Ferrari has used the GTO moniker on just two occasions in the past, once on the original 250 GTO of 1962, and then again in 1984 with the so-called 288 GTO.

In both cases the O stood for 'Omologata' – because both cars were produced for homologation purposes to allow Ferrari to go racing.

Read Steve's first drive of the Ferrari 599 GTO, plus see the pics and video

The 250 became a well-known sports racing car in the 1960s while the 288 was originally intended as a precursor to a Group B racing series that never actually happened; its prime purpose was still, however, to provide the platform for a proper competition car.

The 599 GTO has no such purpose. When I spoke with Ferrari’s amiable boss Amedeo Felisa over lunch on the GTO’s launch last week (as you do), I asked him if Ferrari had any intention of going racing with the 599, and, if so, whether a return to sports car racing might be under consideration.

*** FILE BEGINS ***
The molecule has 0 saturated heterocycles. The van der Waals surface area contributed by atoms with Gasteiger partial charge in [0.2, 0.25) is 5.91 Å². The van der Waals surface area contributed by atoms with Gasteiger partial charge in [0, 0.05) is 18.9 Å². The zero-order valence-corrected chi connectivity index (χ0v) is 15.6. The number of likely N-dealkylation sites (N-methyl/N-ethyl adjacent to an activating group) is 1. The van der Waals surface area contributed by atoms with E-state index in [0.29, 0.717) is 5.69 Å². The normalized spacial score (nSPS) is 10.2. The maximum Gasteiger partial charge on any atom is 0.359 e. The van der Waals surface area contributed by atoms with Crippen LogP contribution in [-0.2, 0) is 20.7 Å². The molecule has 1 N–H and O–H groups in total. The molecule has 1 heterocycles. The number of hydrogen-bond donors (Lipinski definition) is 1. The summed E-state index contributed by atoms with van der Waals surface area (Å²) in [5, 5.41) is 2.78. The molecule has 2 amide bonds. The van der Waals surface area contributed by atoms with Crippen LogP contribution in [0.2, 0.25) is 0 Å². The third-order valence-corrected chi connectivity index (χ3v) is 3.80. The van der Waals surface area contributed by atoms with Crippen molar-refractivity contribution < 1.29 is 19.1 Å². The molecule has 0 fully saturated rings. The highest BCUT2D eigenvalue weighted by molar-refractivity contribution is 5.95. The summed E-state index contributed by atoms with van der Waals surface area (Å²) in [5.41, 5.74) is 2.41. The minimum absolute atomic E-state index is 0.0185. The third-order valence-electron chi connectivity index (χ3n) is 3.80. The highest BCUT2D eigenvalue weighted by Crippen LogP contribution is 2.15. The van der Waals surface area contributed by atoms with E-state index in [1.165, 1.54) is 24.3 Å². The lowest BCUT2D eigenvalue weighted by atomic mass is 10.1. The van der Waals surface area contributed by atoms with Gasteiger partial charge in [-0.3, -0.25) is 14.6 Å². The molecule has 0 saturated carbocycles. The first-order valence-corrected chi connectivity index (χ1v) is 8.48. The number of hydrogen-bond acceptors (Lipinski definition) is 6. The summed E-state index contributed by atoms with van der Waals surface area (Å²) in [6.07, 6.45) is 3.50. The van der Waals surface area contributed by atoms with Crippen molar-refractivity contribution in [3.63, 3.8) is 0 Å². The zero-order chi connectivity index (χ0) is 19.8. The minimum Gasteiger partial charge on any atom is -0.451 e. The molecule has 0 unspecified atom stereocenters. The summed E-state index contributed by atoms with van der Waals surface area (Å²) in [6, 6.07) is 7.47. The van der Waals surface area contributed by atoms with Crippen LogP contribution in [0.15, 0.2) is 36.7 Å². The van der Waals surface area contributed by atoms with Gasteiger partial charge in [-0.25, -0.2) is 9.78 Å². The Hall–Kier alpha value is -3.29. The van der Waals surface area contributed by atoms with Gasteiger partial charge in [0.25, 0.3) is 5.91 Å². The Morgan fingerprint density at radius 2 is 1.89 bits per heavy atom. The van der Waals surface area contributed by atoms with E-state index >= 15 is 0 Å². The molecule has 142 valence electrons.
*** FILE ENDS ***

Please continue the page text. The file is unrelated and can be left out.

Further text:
On both counts the answer was an emphatic “no.”

Ferrari is happy with its involvement at GT2 level in sports car racing, said Felisa, but has “absolutely no intention” to go any higher than that – not with the 599 or any other car in the near future.

So does that make the 599 GTO unfaithful to its creed? In a literal sense I suppose it does. Ferrari has no intention to going racing with this car, which means the O in its name has a great big hole in it in more ways than one.

But on the other hand, does this actually matter in 2010? The 599 GTO is still an extraordinarily committed car in engineering terms; as a product it’s at least as impressive in its way, and in its time, as the 250 and 288 GTOs were in their days.

So who really cares if Ferrari has taken a slight liberty with its branding and attached the legendary GTO moniker to a car that will have no competition pedigree?

It’s Ferrari’s history, after all, and it can do what it likes with it. The fact that the 599 GTO has been given the badge in the first place surely just means that Ferrari is rather proud of its latest creation – so much so that it has wheeled out one of its most sacred names for the car?

Anyone who thinks it is a travesty to have done so should probably find something else to worry about instead.

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